Animal Collective’s Big Day Out sideshow took a while to get going, but when it did, it displayed the versatility and abundance of talent of the American experimental four-piece.

Electronic duo Africa Hitech opened the night with an energetic, bass-heavy set to a steadily building crowd. Featuring Australian producer Mark Pritchard and short bursts of vocals from Steve Spacek, the pair hunched over their respective laptops, creating an intense atmosphere that set the scene for what was to come.

After a brief break, the house lights were dimmed and a stunning, eclectic array of projections were poured onto the large, inflatable backdrop. Including some overhanging teeth, signaling the entrance of the quartet, that nowadays consists of Avey Tare, Panda Bear, Geologist, and Deakin.

From the very first notes of opener ‘Oh Rosie’, it’s glaringly obvious that the band are much more at home at their own headline show, rather than the expansive surroundings of a large festival.

With the impressive lighting and projections becoming almost as important to the performance as the music, it created a certain mystique and surreal quality to the night.

Beginning with four songs off their highly divisive ninth album Centipede Hz, the start failed to fully captivate the sizable crowd, with elongated distortion and ambient sounds in between songs ensuring each merged into the next, without any breaks for applause or banter.

With the huge reaction to the first Merriweather Post Pavilion track, ‘Lion In A Coma’, it’s obvious that these are the songs that most people are here to see.

Accompanied by some fantastic lighting, the track sees guitarist and singer Deakin gleefully spinning around at the centre of the stage, proving to be the only member that ever really tried to interact with the audience.

For most of the night, each member was seemingly lost in their own individual world of instruments; Geologist with his trademark headlight hunched over an array of keyboards and knobs, Panda Bear managing to complete complex drumming while delivering soaring vocals, Avey Tare surrounded by keyboards; and Deakin switching between guitar and the drum pads.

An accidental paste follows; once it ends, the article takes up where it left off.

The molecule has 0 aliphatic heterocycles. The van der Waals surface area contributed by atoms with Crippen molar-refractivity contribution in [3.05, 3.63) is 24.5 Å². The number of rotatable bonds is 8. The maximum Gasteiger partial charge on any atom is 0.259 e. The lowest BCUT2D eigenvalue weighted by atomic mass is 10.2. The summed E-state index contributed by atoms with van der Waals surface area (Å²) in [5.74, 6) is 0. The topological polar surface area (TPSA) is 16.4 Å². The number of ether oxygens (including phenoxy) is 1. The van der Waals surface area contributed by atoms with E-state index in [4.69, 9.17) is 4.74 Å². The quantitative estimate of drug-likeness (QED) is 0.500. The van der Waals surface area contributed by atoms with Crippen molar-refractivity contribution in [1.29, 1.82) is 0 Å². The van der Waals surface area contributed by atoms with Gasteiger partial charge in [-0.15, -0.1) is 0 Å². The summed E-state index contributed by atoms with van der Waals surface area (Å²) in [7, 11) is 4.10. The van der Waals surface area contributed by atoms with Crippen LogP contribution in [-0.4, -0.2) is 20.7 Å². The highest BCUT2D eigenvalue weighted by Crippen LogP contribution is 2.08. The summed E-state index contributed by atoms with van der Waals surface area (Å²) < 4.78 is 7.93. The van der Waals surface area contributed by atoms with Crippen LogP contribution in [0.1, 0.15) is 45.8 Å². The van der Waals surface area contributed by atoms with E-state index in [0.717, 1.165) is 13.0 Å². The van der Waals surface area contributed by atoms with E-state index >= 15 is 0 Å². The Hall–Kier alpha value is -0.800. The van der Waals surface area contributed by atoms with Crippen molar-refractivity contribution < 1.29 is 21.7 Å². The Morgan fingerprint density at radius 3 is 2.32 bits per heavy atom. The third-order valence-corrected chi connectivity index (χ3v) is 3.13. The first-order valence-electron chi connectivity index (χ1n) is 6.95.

It’s not until Centipede Hz standout ‘Monkey Riches’ that the night truly starts to get going, breathing some much needed energy into both the band and the now enthusiastic crowd.

Leading slowly and brilliantly into the infectious ‘Brother Sport’, the track suits the live setting perfectly and saw Avey Tare and Panda Bear trading vocals for minutes on end.

With a set that included every song from their latest offering (except ‘Father Time’ and ‘Mercury Man’) and with very little older material (only playing two pre-Merriweather numbers), it was never going to please everyone, but the final 45 minutes of the nearly two hour set displayed just how good a live act Animal Collective can be.

After an explosive finish to Strawberry Jam’s ‘Peacebone’, and an inevitable encore break, the band return for three more high quality performances.

As Deakin bounded back onto stage, he finally said the first audible words of the night to the excitable masses, “you guys are amazing, and I’m not just saying that. Is it alright if we play a few more songs?”

It obviously was, and they slowly teased the unmistakable beginnings of the band’s biggest song ‘My Girls’. Finally launching into an extended and fantastic version, even featuring a mass sing-along that had everyone moving at the front.

Centipede Hz closer ‘Amanita’ quickly descended into mayhem and aptly summed up the night: weird, at times abrasive, but at others – truly wonderful.

If the caliber of the final third of the set could have been maintained for the rest, it would have been a special show.

Get unlimited access to the coverage that shapes our culture.
to Rolling Stone magazine
to Rolling Stone magazine